I spent twenty-five years in news and talk radio. I wasn’t given a gold watch when I retired. But I did reach for the brass ring for my last years and ended up one of only two female general managers in a major market. My claim to fame, if there is one; I launched a sports talk radio station here in L.A. Proof that God has a sense of humor.
So I suppose it’s not surprising, after years of writing news and commercial copy, that when I wanted to write fiction I would chose to place my protagonist inside a busy news talk radio station. It’s what I knew.
And I wanted my protagonist, Carol Childs, to be a smart, glib, female reporter who believed brains beats brawn and that a microphone was more powerful than a forty-five.
I saw first hand exactly how valuable those particular traits could be.
Radio reporters are a breed unto themselves. Often they are on a first-name basis with many of their listeners who consider them a friend. Sometimes that friendship goes a little deeper and a listener will call into the station and divulge inside information on high-profile crime. Information a reporter may never have uncover were it not for the faceless anonymity of radio.
Back 1985, serial murderer and rapist, Richard Ramirez, was terrorizing southern California neighborhoods with a spree of attacks, that earned him the name The Night Stalker. For months, the news had been carrying stories about a twenty-year-old college student who would later be convicted of killing eleven people. But when neighbors caught the serial killer, as he tried to steal two cars and assault a woman, it was because they knew who he was and banded together, like an avenging posse, overpowering him until the police could come and arrest him. I remember being in the newsroom when a listener called in with news of his apprehension and we carried live, blow by blow.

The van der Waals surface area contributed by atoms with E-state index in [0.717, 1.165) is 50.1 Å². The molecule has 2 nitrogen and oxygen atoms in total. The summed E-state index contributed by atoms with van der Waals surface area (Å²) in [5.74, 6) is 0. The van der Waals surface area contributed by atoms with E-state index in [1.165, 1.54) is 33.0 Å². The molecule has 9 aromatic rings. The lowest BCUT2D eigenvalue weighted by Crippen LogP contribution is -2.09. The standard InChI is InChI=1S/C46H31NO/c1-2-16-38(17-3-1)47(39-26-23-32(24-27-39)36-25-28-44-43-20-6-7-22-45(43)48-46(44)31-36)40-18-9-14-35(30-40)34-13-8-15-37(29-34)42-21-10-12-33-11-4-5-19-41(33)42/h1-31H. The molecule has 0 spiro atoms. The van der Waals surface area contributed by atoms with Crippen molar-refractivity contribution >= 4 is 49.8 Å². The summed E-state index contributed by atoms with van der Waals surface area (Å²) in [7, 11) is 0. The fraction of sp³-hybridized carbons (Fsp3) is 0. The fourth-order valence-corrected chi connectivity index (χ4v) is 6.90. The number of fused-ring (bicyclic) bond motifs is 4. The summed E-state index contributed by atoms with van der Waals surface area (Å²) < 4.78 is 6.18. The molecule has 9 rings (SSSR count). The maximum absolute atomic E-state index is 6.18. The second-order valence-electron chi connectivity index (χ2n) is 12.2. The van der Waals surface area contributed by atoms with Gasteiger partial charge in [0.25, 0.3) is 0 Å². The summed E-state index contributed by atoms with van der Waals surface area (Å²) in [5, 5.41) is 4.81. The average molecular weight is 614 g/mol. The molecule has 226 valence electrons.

I’ve tried to use situations like this in my books. In my latest book, Without A Doubt, Carol Childs finds herself in the middle of jewelry store heist while on assignment to cover another totally unrelated story. Her coverage of the robbery attracts the attention of the perpetrator who befriends her on the air, calling in to discuss the crime and praise her for her coverage. It’s a spooky situation that leads to a string of burglaries, murder and an intensive investigation. It pits Carol against those she works with and strains the relationship with her boyfriend, FBI agent, Eric Langdon.
This has been a fun, fast series to write. While the stories are often pulled from the headlines, it’s the politics of a newsroom, often my subplots, I hope readers will find not only entertaining but also informative.
Nancy Cole Silverman is the author of the Carol Childs Mysteries published with Henery Press and numerous short stories. For more about Nancy visit her website: http://www.nancycolesilverman.com